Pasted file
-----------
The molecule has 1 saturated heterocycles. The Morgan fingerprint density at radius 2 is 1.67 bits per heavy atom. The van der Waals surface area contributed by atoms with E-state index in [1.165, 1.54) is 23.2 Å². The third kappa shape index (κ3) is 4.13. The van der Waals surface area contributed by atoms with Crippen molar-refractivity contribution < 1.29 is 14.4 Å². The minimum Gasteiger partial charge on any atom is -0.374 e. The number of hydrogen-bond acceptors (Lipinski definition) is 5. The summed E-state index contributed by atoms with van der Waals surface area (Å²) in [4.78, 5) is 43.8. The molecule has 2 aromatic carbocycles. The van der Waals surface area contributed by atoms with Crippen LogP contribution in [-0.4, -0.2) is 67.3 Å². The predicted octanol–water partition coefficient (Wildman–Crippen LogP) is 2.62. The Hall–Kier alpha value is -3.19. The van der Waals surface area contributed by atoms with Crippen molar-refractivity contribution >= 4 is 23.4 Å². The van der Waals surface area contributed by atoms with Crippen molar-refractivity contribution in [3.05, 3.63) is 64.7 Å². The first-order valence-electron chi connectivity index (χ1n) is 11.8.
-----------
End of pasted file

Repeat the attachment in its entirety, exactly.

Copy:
The molecule has 1 saturated heterocycles. The Morgan fingerprint density at radius 2 is 1.67 bits per heavy atom. The van der Waals surface area contributed by atoms with E-state index in [1.165, 1.54) is 23.2 Å². The third kappa shape index (κ3) is 4.13. The van der Waals surface area contributed by atoms with Crippen molar-refractivity contribution < 1.29 is 14.4 Å². The minimum Gasteiger partial charge on any atom is -0.374 e. The number of hydrogen-bond acceptors (Lipinski definition) is 5. The summed E-state index contributed by atoms with van der Waals surface area (Å²) in [4.78, 5) is 43.8. The molecule has 2 aromatic carbocycles. The van der Waals surface area contributed by atoms with Crippen LogP contribution in [-0.4, -0.2) is 67.3 Å². The predicted octanol–water partition coefficient (Wildman–Crippen LogP) is 2.62. The Hall–Kier alpha value is -3.19. The van der Waals surface area contributed by atoms with Crippen molar-refractivity contribution >= 4 is 23.4 Å². The van der Waals surface area contributed by atoms with Crippen molar-refractivity contribution in [3.05, 3.63) is 64.7 Å². The first-order valence-electron chi connectivity index (χ1n) is 11.8.